In the preferred hydroconversion embodiment, the hydroconversion zone is preferably maintained at a temperature in the range of from about 700° to about 1000° F., more preferably from about 800° to about 900° F., and at a total pressure in the range of from about 100 to about 5000 psig, more preferably from about 500 to about 3000 psig. Hydrogen is introduced into the reaction zone at a gas feed rate of from about 300 to about 10,000 SCF/B, preferably at a gas feed rate of from about 1000 to about 5000 SCF/B, of hydrocarbon chargestock. Reaction time may vary widely. Suitable reaction times include from about 5 minutes to about 4 hours, preferably from about 10 minutes to about 2 hours, depending upon the desired degree of conversion.
In preparing the molybdenum-containing catalyst useful in the present invention, metallic molybdenum is interacted (i.e., comingled or contacted) with at least one peroxy compound (e.g., organic hydroperoxide, organic peroxide, organic peracid, hydrogen peroxide, and mixtures thereof) in the presence of at least one low molecular weight saturated alcohol, ether mono or polyhydroxy, containing from about 1 to 4 carbon atoms per molecule to solubilize at least a portion of the molybdenum metal. It is believed that the molybdenum metal reacts with the peroxy compound to form a compound or complex which is soluble in the saturated alcohol and remaining peroxy compound.
Typical peroxides, hydroperoxides and peracids useful in the preparation of the molybdenum-containing catalyst include, by way of example, hydrocarbon peroxides, hydrocarbon hydroperoxides and hydrocarbon peracids wherein the hydrocarbon radicals in general contain up to about 20 carbon atoms per active-oxygen atom. With respect to the hydrocarbon peroxides and the hydrocarbon hydroperoxides, it is particularly preferred that such hydrocarbon radical contain from about 4 to about 18 carbon atoms per active-oxygen atom, and more particularly from about 4 to about 10 carbon atoms per active-oxygen atom. With respect to the hydrocarbon peracids, the hydrocarbon radical is defined as that radical which is attached to the carbonyl carbon and it is preferred that such hydrocarbon radical contain from about 1 to about 12 carbon atoms, more preferably from about 1 to about 8 carbon atoms, per active-oxygen atom. It is intended that the term organic peracid include, by way of definition, performic acid.
Typical examples of hydrocarbon radicals are alkyls such as methyl, ethyl, butyl, t-butyl, pentyl, n-octyl and those aliphatic radicals which represent the hydrocarbon portion of a middle distillate of kerosene; cycloalkyl radicals such as mono and polymethylcyclopentyl; aryl radicals such as phenyl and naphthyl; cycloalkyl substituted alkyl radicals such as cyclohexyl methyl and ethyl; alkyl phenyl substituted alkyl radicals such as benzyl, methylbenzyl, caprylbenzyl, phenylethyl, phenylpropyl, naphthylmethyl and naphthylethyl; and alkaryl radicals such as xylyl, methylphenyl and ethylphenyl.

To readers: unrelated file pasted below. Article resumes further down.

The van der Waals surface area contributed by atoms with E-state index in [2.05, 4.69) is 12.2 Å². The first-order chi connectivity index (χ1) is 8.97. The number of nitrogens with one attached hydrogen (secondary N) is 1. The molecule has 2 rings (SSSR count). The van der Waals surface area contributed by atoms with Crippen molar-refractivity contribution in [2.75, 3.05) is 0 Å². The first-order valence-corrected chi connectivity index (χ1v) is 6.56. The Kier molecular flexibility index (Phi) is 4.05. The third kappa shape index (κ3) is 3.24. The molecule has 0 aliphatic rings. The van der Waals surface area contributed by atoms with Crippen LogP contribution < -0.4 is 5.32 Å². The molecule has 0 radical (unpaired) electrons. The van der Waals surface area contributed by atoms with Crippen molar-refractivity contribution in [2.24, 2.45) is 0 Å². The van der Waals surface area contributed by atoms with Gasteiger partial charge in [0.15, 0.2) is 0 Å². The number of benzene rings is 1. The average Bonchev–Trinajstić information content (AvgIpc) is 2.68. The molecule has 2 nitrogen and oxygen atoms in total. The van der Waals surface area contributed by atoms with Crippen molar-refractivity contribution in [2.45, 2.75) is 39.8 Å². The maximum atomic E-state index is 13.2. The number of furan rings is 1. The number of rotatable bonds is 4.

Typical examples of peroxy compounds are hydroxyheptyl peroxide, cyclohexanone peroxide, tertiary butyl peracetate, di-tertiary butyl diperphthalate, tertiary butyl perbenzoate methylethyl ketone peroxide, dicumyl peroxide, tertiary butyl hydroperoxide, di-tertiary butyl peroxide, p-methane hydroperoxide, pinane hydroperoxide, 2,5-dimethylhexane-2,5-dihydroperoxide, and cumene hydroperoxide; and organic peracids such as performic acid, peracetic acid, trichloroperacetic acid, perbenzoic acid, and perphthalic acid.
In order to obtain the maximum benefits of the present invention, the most preferred peroxy compound for use in the present invention is tertiary butyl hydroperoxide.
These peroxy compounds may also be substituted with groups such as halides, --NH2, --SH, ##STR1## and the like, which do not substantially interfere with the catalyst-forming process.
Hydrogen peroxide suitable for preparing the molybdenum-containing catalyst is preferably used in the form of an aqueous solution containing, for example, from about 10 to about 60 percent, preferably about 30 percent, by weight, of hydrogen peroxide.
Typical examples of low molecular weight monohydroxy alcohols which are suitable for use in the preparation of the present molybdenum-containing catalyst include methyl alcohol, ethyl alcohol, isopropyl alcohol, n-butyl alcohol, tertiary butyl alcohol, and the like. The low molecular weight polyhydroxy alcohols which are suitable include ethylene glycol, propylene glycol, 1,2-butyl glycol, and glycerol. In general, either mono or polyhydroxy alcohols containing from about 1 to about 4 carbon atoms per molecule are suitable. Although the presence of the lower alcohols (e.g., methyl alcohol and ethyl alcohol) produces faster solubilization of molybdenum, in order to maximize the benefit of the overall process of the present invention, it is preferred that the molybdenum metal be interacted with tertiary butyl hydroperoxide in the presence of tertiary butyl alcohol. If tertiary butyl alcohol is used as the saturated alcohol, it is preferred, to enhance molybdenum solubility, that the interaction mixture comprise additionally at least one mono or polyhydroxy alcohol containing from about 1 to about 16 carbon atoms per molecule and at least one primary hydroxy group, present in an amount of from about 1 to about 25 percent, by weight, of the total alcohol present. A particularly preferred alcohol mixture for use in combination with tertiary butyl alcohol is a stream of higher polyhydroxy alcohols having a molecular weight in the range of from about 200 to about 300 and containing from about 4 to about 6 hydroxy groups derived from propylene epoxidation and described in U.S. Pat. No. 3,573,226.